JP On Gaming

Tuesday, July 26, 2011

Campaign Fail: Reaching Level 2

In my previous post about my Dragonlance campaign fail, I did not touch on the most important thing: what I learned from the experience. Failing is fine, it gives experience. Thus, I left the experience as “JP level 2”.

How to avoid repeating the fail?

As a player Be open and create a character that will work and be opened to doing strange things. YES, you have your background. YES, you have your own goals. YES, you are more important than the others. But there are other people in the game. They have their own goals, their own story, their own interest, and their own abilities. And that only covers their characters!

THE GM IS IN THE GAME ALSO. Don’t fight him every step of the way when he’s trying to take you someplace. Keep fighting him non-stop and you quickly end up without a GM. All that background, all those goals, all your importance end up being for nothing. Work with your GM to create something.

When you create your character try to figure out ways to integrate with the others. You don’t have to like everyone in your party, but don’t be a dick about (too much). Use your background as a story catalyst to move you forward, not hold back the party. Though once in a while, that’s okay too, creates intra-party discussions and talks. That’s fine. If the party has to convince you to do anything more than once a game session, you are hogging the game.

Bad player.

As a GM You have to create a game where the players are free to evolve on their own. It is acceptable to have a small level of railroading (especially in the early stages of the campaign), but the players must always have the impression that what they are doing is of their own will and desires.



EVER assume or pre-plot a conclusion to an encounter based on player’s motivation or goals. You always end up with bad results. In that Dragonlance campaign, I assumed the PCs would care or at least be interested in the fate of the refugees. They weren’t. Worse, the more I tried to get them to care, the more they fought not to, and it turned into a game for them. See how they could break anything I came up with. That got me even angrier. So I gave up on the campaign. I just gave up. Result: I had no more game.

take the following situation and see if that is a situation you could your group – or some in your group. It’s scary.

What the GM planned : The PCs are walking in a forest when they hear a female voice call for help. The PCs charge through the woods, kill the bandits and rescue the girl. She is a local peasant without any clear tie to the story the PCs are doing now. As she thanks them with a kiss, she waves goodbye and leave.

What Group 1 did : They heard the cries, but since they were on the big quest decided to press on, rationalizing it as “this is a trap”. Then forgot about the girl and the incident altogether.

What Group 2 did : They heard the cries, charged through the forest and beat up the bandits. When she offered to pay them with a kiss, they began to threaten her because "they wasted 12 charges on their wand to save her, so she’d better pony up the 12*15= 180gp or she was gonna be sorry". The next scene sees the PCs walking into the slaver’s office with the poor girl on a pole. The dialog simply reads “She’s yours for 200gp.”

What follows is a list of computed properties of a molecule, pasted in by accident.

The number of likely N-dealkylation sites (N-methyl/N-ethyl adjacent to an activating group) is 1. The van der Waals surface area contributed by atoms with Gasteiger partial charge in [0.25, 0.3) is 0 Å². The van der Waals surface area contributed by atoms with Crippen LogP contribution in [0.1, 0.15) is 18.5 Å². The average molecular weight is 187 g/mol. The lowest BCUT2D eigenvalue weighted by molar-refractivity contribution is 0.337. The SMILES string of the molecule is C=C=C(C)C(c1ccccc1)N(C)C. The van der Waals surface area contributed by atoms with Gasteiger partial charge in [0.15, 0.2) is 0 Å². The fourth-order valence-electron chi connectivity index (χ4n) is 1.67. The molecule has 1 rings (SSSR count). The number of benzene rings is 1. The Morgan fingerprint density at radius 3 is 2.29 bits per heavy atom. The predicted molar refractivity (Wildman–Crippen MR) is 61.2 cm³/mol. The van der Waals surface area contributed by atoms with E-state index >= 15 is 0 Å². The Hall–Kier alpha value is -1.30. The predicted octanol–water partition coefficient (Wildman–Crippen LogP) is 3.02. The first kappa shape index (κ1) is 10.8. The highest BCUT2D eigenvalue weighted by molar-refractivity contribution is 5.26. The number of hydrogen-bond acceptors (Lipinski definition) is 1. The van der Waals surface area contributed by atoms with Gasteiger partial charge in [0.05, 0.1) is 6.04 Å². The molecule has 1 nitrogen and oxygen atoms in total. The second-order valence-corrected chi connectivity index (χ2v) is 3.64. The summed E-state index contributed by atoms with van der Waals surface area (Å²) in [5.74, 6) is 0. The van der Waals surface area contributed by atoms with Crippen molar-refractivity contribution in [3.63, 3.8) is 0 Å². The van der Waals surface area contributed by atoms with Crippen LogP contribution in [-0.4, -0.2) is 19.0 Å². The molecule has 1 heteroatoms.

What Group 3 did : They heard the cries, then the super-feminist character throws a fit because of the damsel in distress, begins accusing the male PCs of living out their fantasies and makes so much noise as the party gets into an argument that the bandit gag the girl and leave. When finally the PCs go they find no one. Like group 1, they rationalize that it was a trap and leave.

What Group 4 did : Like group 3, but they find a dead girl. They begin arguing again and putting the blame on each other. Finally they rationalize that the GM is trying to guilt-trip them and leave.

Did that ever happen to you? Could it happen? I’m SURE you know more than a few players that would lead your party into one of the above group.

The final lesson Sometimes a game just isn’t for you and your group. And I’m talking on both sides of the gaming equation. I played some games for long periods that were just goofing-off sessions, trying to see who could fire the most ammo clips into tents or mass-bombing aliens and see their civilians run and cry. Ahhh… that was funny. Brutal, stupid, testosterone-fueled, macho as all hell, but funny. I do not count those old Rifts campaign in my favorite or most intense gaming experiences… It was fun but really all I took away from that campaign is that I had a sick mind, and my friends were even more sick and twisted.


1 comment:

  1. awww no love for Rifts?

    I hear what your saying, I've ran the same scenario and there is just no way to predict the outcome. From my own past experience, ie when I was a bad DM, I at one point had a rep for killing players that I couldn't railroad, saying that it was a stupid decision on the players fault and not my own. What i ended up with was an ultra paranoid group that was afraid to proceed with the adventure on their own, and made for a disappointing campaign. Learning that lesson got me to my own level 2 ;)

    Love the blogs JP keep 'em coming

    Jeremy Olson (AKA Fewmaster Jay) Dragonlance/Rifts Fan ;)